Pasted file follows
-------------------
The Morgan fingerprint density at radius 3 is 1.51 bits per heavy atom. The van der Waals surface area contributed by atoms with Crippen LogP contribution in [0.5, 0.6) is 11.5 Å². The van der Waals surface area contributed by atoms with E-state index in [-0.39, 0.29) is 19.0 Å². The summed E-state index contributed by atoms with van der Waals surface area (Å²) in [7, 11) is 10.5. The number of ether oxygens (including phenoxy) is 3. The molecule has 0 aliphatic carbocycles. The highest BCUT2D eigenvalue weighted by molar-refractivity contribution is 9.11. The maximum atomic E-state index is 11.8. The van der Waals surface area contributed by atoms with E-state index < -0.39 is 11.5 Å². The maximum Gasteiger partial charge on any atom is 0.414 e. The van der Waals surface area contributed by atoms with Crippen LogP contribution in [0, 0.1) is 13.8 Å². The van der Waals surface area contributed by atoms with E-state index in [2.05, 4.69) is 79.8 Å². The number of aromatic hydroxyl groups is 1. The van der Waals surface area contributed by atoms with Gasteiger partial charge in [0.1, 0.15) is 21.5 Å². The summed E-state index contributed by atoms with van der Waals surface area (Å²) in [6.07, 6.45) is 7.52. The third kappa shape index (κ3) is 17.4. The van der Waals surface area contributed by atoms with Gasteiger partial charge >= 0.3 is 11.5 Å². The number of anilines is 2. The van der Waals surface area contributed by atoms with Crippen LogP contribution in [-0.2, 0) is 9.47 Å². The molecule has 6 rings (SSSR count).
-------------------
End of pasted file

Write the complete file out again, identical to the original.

The Morgan fingerprint density at radius 3 is 1.51 bits per heavy atom. The van der Waals surface area contributed by atoms with Crippen LogP contribution in [0.5, 0.6) is 11.5 Å². The van der Waals surface area contributed by atoms with E-state index in [-0.39, 0.29) is 19.0 Å². The summed E-state index contributed by atoms with van der Waals surface area (Å²) in [7, 11) is 10.5. The number of ether oxygens (including phenoxy) is 3. The molecule has 0 aliphatic carbocycles. The highest BCUT2D eigenvalue weighted by molar-refractivity contribution is 9.11. The maximum atomic E-state index is 11.8. The van der Waals surface area contributed by atoms with E-state index < -0.39 is 11.5 Å². The maximum Gasteiger partial charge on any atom is 0.414 e. The van der Waals surface area contributed by atoms with Crippen LogP contribution in [0, 0.1) is 13.8 Å². The van der Waals surface area contributed by atoms with E-state index in [2.05, 4.69) is 79.8 Å². The number of aromatic hydroxyl groups is 1. The van der Waals surface area contributed by atoms with Gasteiger partial charge in [0.1, 0.15) is 21.5 Å². The summed E-state index contributed by atoms with van der Waals surface area (Å²) in [6.07, 6.45) is 7.52. The third kappa shape index (κ3) is 17.4. The van der Waals surface area contributed by atoms with Gasteiger partial charge >= 0.3 is 11.5 Å². The number of anilines is 2. The van der Waals surface area contributed by atoms with Crippen LogP contribution in [-0.2, 0) is 9.47 Å². The molecule has 6 rings (SSSR count).